‘I Learned Optics From The Old Way Up’
Joost Voorthuis walked into an eyeglass store in Amsterdam by chance.
Born in Holland, the twenty-something had spent a year studying architecture, but didn’t have the patience for it. When he wandered into the shop, something clicked.
‘I learned from an old man there, 74 years old. I said I only want to work for that guy. I want to work for three months for free, and I want to be totally taught how to do it. I learned from the old way up.’
Joost spent the next three months cutting and grinding lenses, and learning the business inside and out. It was the early 70s, and—optically—Europe was ahead of the U.S.
‘Glasses were seen as more of a fashion item there. When I started in Georgetown a few years later, it was the traditional way of selling eyeglasses. A man would come in, go to the rack, pick up a frame—looks good, feels good, I’ll buy it. I would say, ‘What is wrong with this guy—doesn’t he want advice about what looks good or doesn’t?’ That was the olden days. Glasses were a totally utility product.’
Those olden days in Georgetown were set in motion as early as 1972, when Joost spent six months here; what was supposed to be a temporary detour on his way home from Australia. Instead, he fell in love with Georgetown, and spent the next five years going back and forth between DC and Holland.
In 1978, Joost made a permanent move and purchased a small storefront from his brother on the corner of P Street and Wisconsin Avenue, where he opened Georgetown Optician. A few years later, he moved the business to his current space at 1307 Wisconsin Avenue—renting from an elderly woman who lived upstairs.
‘She was a grand old lady. She would take her chair to the back of the stairs and sit there and criticize people’s dress. ‘Can’t you dress up for Georgetown!’ she’d always say. When she died in 1984, in her will she said the only one she wanted to sell the building to was me. That’s when I bought it.’
By that time, the eyeglass world was more integrated with the fashion industry. Georgetown Optician was at the forefront of the movement.
‘We moved our product lines to very high-end. It takes time to cultivate a nice customer base, but that base got bigger and bigger and people starting coming from out of town to visit the store.’
As Joost’s business grew, so did his family. He and his wife had three children, two of whom are still active in the business. His oldest son, Pierce, was involved from the time he was 15, and returned after graduating from USC with a business degree. Their youngest daughter, Juliette, joined the business shortly thereafter.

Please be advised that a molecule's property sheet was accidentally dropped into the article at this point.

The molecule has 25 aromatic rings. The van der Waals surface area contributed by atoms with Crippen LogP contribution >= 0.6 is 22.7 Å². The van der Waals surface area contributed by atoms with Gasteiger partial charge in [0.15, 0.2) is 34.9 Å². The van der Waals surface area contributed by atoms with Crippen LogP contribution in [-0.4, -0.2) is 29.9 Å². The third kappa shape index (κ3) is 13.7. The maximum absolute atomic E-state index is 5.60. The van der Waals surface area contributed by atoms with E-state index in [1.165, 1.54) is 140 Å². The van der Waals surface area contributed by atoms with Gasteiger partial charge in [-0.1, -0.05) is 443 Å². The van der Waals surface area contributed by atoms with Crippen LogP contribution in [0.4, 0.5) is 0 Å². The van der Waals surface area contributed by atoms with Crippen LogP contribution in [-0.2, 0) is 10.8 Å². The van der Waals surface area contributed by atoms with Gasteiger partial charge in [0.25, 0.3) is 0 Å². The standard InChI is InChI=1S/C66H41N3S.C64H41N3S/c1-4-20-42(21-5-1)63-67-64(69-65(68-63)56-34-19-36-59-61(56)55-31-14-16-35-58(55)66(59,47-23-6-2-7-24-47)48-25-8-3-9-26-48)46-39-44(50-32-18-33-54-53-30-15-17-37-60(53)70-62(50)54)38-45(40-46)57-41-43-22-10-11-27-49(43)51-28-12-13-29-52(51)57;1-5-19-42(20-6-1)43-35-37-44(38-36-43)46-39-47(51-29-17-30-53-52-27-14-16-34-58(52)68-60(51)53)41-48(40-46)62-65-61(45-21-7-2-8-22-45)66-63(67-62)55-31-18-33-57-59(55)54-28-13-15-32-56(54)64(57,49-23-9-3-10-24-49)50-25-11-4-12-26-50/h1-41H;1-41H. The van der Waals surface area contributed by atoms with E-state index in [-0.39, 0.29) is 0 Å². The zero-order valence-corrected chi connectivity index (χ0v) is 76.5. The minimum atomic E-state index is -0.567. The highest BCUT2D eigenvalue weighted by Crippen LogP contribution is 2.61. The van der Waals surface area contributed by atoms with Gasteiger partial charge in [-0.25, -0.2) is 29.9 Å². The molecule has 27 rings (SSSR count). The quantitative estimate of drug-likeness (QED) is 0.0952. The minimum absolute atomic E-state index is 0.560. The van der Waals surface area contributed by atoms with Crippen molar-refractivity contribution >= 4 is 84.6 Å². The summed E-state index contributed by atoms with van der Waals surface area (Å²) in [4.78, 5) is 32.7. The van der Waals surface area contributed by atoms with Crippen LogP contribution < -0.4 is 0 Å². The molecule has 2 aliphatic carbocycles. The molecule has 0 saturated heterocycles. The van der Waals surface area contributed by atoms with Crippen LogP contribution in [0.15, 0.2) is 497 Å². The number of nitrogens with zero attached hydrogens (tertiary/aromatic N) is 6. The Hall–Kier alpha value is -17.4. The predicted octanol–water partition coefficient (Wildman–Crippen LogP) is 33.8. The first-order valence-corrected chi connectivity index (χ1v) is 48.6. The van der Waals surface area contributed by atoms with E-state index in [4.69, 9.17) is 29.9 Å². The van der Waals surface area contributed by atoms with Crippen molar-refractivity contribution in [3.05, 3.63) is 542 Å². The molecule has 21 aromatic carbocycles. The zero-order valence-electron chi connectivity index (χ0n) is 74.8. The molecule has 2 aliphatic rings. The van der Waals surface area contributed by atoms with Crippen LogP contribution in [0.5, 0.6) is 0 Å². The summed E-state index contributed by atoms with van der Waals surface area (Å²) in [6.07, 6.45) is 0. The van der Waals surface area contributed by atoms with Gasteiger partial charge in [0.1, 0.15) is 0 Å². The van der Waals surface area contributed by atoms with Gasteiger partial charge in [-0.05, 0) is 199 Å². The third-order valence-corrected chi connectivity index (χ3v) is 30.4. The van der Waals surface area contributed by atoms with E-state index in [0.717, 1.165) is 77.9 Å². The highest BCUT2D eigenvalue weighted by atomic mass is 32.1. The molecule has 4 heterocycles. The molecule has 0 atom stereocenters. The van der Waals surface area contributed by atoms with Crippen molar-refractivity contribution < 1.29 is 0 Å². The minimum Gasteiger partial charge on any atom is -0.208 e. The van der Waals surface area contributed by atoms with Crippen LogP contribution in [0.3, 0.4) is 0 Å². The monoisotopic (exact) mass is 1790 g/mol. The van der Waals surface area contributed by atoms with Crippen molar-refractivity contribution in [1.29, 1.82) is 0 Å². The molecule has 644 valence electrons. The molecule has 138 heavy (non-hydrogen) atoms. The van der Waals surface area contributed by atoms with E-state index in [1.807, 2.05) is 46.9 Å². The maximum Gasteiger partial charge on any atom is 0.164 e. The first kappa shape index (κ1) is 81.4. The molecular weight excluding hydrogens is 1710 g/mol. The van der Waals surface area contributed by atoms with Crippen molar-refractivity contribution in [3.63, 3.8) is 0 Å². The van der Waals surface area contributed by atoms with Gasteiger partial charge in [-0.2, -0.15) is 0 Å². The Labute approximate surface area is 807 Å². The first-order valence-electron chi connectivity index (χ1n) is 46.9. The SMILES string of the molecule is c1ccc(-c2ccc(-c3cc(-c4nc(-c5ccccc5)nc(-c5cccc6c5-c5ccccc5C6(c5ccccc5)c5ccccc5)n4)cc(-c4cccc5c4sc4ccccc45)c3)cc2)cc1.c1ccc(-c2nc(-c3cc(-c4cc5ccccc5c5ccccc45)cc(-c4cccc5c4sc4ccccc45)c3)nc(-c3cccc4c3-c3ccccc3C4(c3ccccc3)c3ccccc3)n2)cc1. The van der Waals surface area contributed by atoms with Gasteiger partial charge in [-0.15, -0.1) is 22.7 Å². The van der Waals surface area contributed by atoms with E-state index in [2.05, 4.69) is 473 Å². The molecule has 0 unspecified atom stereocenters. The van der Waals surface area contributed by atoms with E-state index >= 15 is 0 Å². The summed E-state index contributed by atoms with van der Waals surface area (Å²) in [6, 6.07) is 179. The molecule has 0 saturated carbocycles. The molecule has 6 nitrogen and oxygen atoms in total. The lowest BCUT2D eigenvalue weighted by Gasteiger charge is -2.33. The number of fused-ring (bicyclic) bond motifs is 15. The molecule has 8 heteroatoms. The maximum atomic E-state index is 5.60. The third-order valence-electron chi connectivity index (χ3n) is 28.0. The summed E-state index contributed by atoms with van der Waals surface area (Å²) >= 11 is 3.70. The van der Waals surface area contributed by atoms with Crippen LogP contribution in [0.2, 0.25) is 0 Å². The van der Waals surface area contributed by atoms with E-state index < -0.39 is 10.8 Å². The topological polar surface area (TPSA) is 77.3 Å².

Together, the Voorthuis family cultivated the principle of high-end optical collections.
‘The Prada and Gucci, those are all lines that some designer put his or her name to and that’s it. Usually the quality is not what it should be. We are a step up from that. We do private optical manufacturers. We’ve ridden that whole wave. In each city in the U.S., there are maybe one or two optical stores that do what we do.’
With three additional locations throughout the region, Georgetown Optician continues to reinvent itself. The store most recently received international attention for its award-winning 2015 ad campaign. Created by Design Army, the Wes Anderson-esque video spot, ‘Our Family Knows Glasses’, won everything from an Emmy to Best Fashion Film at the Madrid Fashion Film Festival—Adweek calling it the ‘wildest’ optician ad you’ve ever seen.
‘Pierce went to school for business, but as a secondary thing, he took film. We got to know the Design Army owner and her husband as customers and started a conversation with them, and Piece said, ‘Dad, we have to do this, this is so fun. We did it because we were always known for our product, but at some point we decided to stop branding what we had in the store and start branding the name Georgetown Optician.’
In July, that name will celebrate 40 years in Georgetown. The industry has changed drastically since then—glasses once seen as nothing more than a necessity for many to function.
‘People couldn’t care less what they looked like. Now glasses have become a fashion product. You have five, six skirts or pants—why not have three or four pairs of glasses? People see it more as a fun, wearable product.’
Georgetown Optician’s longevity is no small feat, particularly as online business challenges the brick and mortar model. Joost credits much of his success to a ‘phenomenal’ customer base in Georgetown, as well as a young team who breathes new life into the business, while still offering full-range service.
‘When the new people start working here they always say, ‘I’m an optician.’ I give them the lens and machine and say, ‘Go ahead and make the glasses.’ And they just look at me. I say, ‘No, you’re a salesman. An optician knows and understands everything about glasses.’ It’s like a modern apprenticeship. We teach them.’
In January, Joost will begin to take more of a background, advisory role in the business. He’s 67 and has other interests—taking his small wooden boat out from Columbia Island; riding his extremely Dutch-looking bicycle around town—but has no intention of ever giving up the business completely.
‘At 77, I’ll probably still be putting in my two cents. It’s been a very interesting life.’